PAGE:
How Jumbo-Visma came to rule cycling – with only the sport's third largest budget

Jumbo-Visma's Sepp Kuss, Primoz Roglic and Jonas Vingegaard
Primoz Roglic and Jonas Vingegaard flank Sepp Kuss as he rides to victory in the 2023 Vuelta a España - Tim de Waele/Getty Images

It was a heartwarming scene that did not always seem likely to play out. Jonas Vingegaard, Sepp Kuss and Primoz Roglic, riding arm-in-arm into Madrid on Sunday evening at the end of an extraordinary Vuelta a España; Vingegaard, the reigning Tour de France champion, and Roglic, the reigning Giro d’Italia champion, grinning and pointing at Kuss between them, wearing the red jersey of the Vuelta leader, as if to say ‘Sepp is the man’.

The American, for whom this was a first Grand Tour victory after years as a faithful domestique, looked both humbled and elated at the respect being afforded him by his two more illustrious team-mates.

The demonstration of team unity capped an extraordinary season for Jumbo-Visma, who completed two historic trebles in Spain; a Vuelta podium clean sweep (the first team to do so since Kas at the 1966 Vuelta) and the Grand Tour ‘grand slam’ in a single calendar year (the Dutch superteam are the first squad ever to do that – even Team Sky in their most dominant years never achieved a clean sweep).

It also capped an extraordinary three weeks, one from which Jumbo emerged with their honour just about intact. And their reputation very much enhanced.

Vingegaard, Kuss and Roglic
Vingegaard, Kuss and Roglic sweep the podium in Spain just as their team has swept the Grand Tours this season - Tim de Waele/Getty Images

How they did it

Make no mistake, things could have gone very differently for the Dutch team over the final few days of the race. For a while last week it looked as if Jumbo might definitively inherit Team Sky’s mantle as the most successful but least loved team in cycling.

After Roglic rode away from Kuss on the Angliru at the end of Stage 17, and Vingegaard followed the Slovenian, Jumbo’s reputation was very much on the line. Kuss’s once healthy lead in the general classification had been slowly whittled down by his two team-mates, who now occupied second and third on GC, and fans of all creeds were apoplectic at the thought that one of them might snatch the jersey from him in his moment of glory.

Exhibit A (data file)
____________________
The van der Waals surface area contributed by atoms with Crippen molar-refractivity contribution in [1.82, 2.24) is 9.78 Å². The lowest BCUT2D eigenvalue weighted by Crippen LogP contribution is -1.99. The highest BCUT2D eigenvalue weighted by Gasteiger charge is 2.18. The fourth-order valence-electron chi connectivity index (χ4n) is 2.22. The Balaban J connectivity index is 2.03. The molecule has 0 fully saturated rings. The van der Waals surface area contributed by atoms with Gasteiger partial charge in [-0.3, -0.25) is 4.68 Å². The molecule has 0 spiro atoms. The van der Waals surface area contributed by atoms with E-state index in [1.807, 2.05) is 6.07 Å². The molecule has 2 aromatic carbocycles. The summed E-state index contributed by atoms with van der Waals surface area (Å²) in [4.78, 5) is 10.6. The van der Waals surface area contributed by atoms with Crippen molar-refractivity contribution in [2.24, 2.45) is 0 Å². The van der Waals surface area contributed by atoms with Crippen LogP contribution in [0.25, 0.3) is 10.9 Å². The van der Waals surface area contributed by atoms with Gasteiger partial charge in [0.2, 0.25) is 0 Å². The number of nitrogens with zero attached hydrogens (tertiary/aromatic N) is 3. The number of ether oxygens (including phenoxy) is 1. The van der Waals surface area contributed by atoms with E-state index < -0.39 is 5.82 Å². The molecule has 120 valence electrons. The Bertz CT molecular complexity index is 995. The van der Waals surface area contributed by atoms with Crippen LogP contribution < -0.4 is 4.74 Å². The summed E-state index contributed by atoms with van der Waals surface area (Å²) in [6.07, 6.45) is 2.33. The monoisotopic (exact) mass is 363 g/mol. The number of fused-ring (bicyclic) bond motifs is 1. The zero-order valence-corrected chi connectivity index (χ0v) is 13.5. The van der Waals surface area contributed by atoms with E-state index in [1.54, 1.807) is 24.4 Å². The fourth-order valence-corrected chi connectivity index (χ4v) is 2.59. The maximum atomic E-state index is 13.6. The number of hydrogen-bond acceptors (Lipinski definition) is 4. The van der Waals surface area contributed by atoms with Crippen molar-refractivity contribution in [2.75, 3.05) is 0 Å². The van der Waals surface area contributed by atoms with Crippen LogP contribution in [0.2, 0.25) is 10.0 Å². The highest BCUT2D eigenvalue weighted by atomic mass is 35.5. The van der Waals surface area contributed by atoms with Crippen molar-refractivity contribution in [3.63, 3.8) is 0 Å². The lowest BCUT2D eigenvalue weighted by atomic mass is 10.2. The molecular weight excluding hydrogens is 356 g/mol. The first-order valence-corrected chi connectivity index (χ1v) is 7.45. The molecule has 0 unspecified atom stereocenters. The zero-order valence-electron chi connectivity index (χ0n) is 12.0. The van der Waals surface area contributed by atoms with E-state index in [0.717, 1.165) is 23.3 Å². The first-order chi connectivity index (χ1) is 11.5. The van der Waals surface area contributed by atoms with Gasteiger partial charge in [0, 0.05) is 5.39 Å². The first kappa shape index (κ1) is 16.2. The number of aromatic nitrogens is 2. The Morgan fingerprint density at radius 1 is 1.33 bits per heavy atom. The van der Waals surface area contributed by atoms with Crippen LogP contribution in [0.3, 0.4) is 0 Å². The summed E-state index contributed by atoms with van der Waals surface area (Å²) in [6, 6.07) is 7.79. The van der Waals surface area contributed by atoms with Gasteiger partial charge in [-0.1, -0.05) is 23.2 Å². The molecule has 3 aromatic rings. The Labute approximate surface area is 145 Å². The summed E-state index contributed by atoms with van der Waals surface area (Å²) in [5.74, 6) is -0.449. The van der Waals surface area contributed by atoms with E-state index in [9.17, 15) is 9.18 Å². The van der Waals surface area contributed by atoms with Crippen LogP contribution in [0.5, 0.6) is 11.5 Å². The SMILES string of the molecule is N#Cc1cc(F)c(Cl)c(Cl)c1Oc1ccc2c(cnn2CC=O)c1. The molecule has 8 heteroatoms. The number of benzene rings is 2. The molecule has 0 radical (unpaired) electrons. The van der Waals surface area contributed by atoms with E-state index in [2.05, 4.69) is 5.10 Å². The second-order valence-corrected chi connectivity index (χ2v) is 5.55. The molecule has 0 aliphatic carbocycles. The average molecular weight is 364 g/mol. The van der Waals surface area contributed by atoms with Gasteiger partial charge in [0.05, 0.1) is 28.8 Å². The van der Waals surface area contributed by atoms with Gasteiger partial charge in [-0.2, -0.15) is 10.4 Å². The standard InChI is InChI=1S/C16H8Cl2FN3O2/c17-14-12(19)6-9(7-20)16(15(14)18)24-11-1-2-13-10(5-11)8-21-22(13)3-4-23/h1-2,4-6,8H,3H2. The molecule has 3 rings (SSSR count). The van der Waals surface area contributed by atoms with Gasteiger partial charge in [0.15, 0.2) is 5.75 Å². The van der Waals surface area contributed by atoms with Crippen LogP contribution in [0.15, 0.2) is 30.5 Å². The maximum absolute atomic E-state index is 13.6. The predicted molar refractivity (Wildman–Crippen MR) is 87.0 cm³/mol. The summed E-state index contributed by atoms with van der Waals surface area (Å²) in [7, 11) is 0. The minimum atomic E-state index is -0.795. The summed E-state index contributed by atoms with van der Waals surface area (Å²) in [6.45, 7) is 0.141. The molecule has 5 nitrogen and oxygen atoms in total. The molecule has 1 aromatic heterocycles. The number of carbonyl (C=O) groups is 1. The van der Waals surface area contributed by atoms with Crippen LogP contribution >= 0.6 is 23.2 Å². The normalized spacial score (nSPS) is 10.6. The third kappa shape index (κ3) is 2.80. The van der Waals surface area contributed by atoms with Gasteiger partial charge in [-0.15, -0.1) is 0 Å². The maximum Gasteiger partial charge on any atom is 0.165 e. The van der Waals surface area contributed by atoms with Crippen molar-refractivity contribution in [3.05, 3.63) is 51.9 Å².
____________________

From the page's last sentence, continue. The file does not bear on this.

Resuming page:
In cycling, it is not the done thing to attack your own team-mates, particularly when they have spent years sacrificing themselves for your Grand Tour successes. Kuss may not have arrived in Spain as a designated leader for Jumbo, inheriting the jersey early in the race almost by accident, but now that he was wearing it, the softly-spoken 29 year-old from Colorado was very much set fair for victory unless one of his team-mates took it from him.

That they did not was down to a combination of factors, not least a small but crucial turn from Bahrain-Victorious rider Mikel Landa who helped to limit Kuss’s losses on the Angliru meaning the American still led by eight seconds from Vingegaard at the end of last Wednesday.

But perhaps most important of all was public sentiment. It was clear by Wednesday night that if Jumbo continued to allow their three riders to duke it out, as they threatened to, there would be an outcry and the team would lose a lot of goodwill.

They chose the sensible option, and in so doing banked a lot of PR credit. “It was a great situation that we found ourselves in [with the top three riders on GC] but at the same time one that never happened before and for which there was no textbook solution,” said Jumbo-Visma’s managing director Richard Plugge on Sunday explaining their thinking. “We had good discussions with all parties involved. We listened to everyone’s opinion, put everything on the table, drew up a plan based on that, and asked if everyone was OK with it. As a team, we were true to our values and racing philosophy – winning together.”

Plugge added: “[Picking one winner] is like choosing between your own children. We just wanted to win the Vuelta. With whom it made no difference. It’s great that two great people, based on their personal leadership, allowed [Kuss] to do it.”

How have they done it?

Jumbo-Visma now reign supreme in grand tours. That much has been obvious for a while but this current dominance is on a scale not previously imaginable. It prompts the question: how has a team without the biggest budget in cycling (exact figures are hard to establish but Jumbo are reckoned to have perhaps the third biggest budget on the World Tour, significantly less than the likes of Ineos Grenadiers and Soudal-QuickStep) managed to establish themselves as such a force?